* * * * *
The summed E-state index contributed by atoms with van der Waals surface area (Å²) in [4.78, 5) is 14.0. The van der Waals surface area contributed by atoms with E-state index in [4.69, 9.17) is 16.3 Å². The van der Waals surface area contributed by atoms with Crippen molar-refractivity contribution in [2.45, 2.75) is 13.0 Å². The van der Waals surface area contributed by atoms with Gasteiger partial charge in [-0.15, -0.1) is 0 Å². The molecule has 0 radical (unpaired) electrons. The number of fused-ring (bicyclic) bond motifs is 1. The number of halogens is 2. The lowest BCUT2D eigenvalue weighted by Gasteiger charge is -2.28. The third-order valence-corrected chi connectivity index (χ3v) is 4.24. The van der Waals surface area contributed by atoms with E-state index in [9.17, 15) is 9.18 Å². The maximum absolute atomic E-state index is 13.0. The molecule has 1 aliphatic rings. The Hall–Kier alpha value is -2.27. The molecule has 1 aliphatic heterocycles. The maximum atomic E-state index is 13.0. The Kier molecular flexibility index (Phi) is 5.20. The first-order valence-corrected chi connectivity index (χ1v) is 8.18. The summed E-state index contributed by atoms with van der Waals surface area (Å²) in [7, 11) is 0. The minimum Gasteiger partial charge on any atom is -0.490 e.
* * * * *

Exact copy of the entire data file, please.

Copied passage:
The summed E-state index contributed by atoms with van der Waals surface area (Å²) in [4.78, 5) is 14.0. The van der Waals surface area contributed by atoms with E-state index in [4.69, 9.17) is 16.3 Å². The van der Waals surface area contributed by atoms with Crippen molar-refractivity contribution in [2.45, 2.75) is 13.0 Å². The van der Waals surface area contributed by atoms with Gasteiger partial charge in [-0.15, -0.1) is 0 Å². The molecule has 0 radical (unpaired) electrons. The number of fused-ring (bicyclic) bond motifs is 1. The number of halogens is 2. The lowest BCUT2D eigenvalue weighted by Gasteiger charge is -2.28. The third-order valence-corrected chi connectivity index (χ3v) is 4.24. The van der Waals surface area contributed by atoms with E-state index in [9.17, 15) is 9.18 Å². The maximum absolute atomic E-state index is 13.0. The molecule has 1 aliphatic rings. The Hall–Kier alpha value is -2.27. The molecule has 1 aliphatic heterocycles. The maximum atomic E-state index is 13.0. The Kier molecular flexibility index (Phi) is 5.20. The first-order valence-corrected chi connectivity index (χ1v) is 8.18. The summed E-state index contributed by atoms with van der Waals surface area (Å²) in [7, 11) is 0. The minimum Gasteiger partial charge on any atom is -0.490 e.